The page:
Video Calls Help Domesticated Parrots Feel Less Lonely: Study

  • Domesticated parrots who video call each other are less likely to be lonely, a new study found. 
  • Experts helped owners train their pets to signal when they wanted to use tablets or smartphones.
  • When contacting other birds, the parrots exhibited increasingly social behavior, scientists said. 

Parrots that can talk to their “friends” over video chat feel less lonely and have an improved quality of life, scientists say. 

In a new study published in Proceedings of the 2023 CHI Conference on Human Factors in Computing System, domesticated parrots were trained to signal to make video calls to other birds.

During the three-month study, animal-computer interaction specialists at the University of Glasgow, Northeastern University, and MIT collaborated to investigate the effects of increased interaction between the pets.

They examined over 1,000 hours of video observations of 18 parrots, finding that the they engaged more regularly in social behavior like singing and preening.

The parrots who made the most calls also received the most calls from other parrots, which suggests the experiment helped the birds be more social. 

Parrots are known to be highly intelligent animals who live in large flocks in the wild, according to a University of Glasgow press release. But in captivity, they suffer from isolation and boredom as they’re often kept alone or in small groups.

In the study, caretakers of the parrots, who were volunteers from the US, also bonded more closely with their pets during the study, scientists said.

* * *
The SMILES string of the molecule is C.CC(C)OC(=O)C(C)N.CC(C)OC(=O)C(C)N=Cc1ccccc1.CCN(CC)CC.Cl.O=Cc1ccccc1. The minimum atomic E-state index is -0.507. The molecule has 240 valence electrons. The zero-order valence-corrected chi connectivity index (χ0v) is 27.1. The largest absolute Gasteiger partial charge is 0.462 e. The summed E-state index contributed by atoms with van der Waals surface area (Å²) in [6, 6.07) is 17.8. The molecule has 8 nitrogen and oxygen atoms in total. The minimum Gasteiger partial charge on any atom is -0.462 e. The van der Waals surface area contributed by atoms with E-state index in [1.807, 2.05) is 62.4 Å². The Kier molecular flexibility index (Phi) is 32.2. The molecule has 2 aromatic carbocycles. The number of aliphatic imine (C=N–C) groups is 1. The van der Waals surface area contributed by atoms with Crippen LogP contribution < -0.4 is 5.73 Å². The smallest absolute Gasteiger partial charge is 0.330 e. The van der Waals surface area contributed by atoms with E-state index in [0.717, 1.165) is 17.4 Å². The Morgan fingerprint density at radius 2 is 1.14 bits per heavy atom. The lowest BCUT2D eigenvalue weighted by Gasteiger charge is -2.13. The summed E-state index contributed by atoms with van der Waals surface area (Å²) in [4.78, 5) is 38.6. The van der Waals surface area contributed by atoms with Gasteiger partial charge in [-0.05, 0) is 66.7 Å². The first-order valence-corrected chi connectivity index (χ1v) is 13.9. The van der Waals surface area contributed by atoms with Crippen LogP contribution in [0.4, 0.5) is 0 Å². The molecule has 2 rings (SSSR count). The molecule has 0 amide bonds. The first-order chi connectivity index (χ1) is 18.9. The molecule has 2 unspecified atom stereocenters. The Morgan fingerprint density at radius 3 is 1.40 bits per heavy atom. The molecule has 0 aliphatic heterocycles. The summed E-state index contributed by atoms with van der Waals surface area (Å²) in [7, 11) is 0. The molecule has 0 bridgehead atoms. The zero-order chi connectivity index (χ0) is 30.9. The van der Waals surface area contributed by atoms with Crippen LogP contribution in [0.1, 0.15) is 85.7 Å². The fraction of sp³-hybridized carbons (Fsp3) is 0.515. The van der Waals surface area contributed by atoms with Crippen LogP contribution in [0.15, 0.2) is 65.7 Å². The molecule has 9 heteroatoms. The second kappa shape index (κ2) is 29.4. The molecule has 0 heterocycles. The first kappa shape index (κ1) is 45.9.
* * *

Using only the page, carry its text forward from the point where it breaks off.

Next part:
Calls were ended if the birds seemed uncomfortable or distracted, per the press release.

Parrot on video call in new study published in ACM.

The research followed 18 parrots who were taught to ring a bell in order to signal that they wished to make a call.

ACM SIGCHI YouTube screenshot

While there are 20 million parrots kept as pets in the US, they are “often lacking appropriate stimuli to meet their high social, cognitive, and emotional needs,” the study said. 

Jennifer Cunha, the coauthor of the study who helped to recruit and train the parrot caregivers, said that the findings were “encouraging,” per the release. 

“The parrots seemed to grasp that they were truly engaging with other birds onscreen, and their behavior often mirrored what we would expect from real-life interactions between these types of birds. We saw birds learn to forage for the first time, and one caregiver reported that their bird flew for the first time after making a call,” Cunha said.

Ilyena Hirskyj-Douglas, another author of the paper, added that study was important because it focused specifically on the birds rather than the caretakers.

“The animal internet is already here — there are hundreds of products on the market that let pet owners interact with their animals remotely over the net, but their design is primarily focused on what humans want, not what their pets need.”

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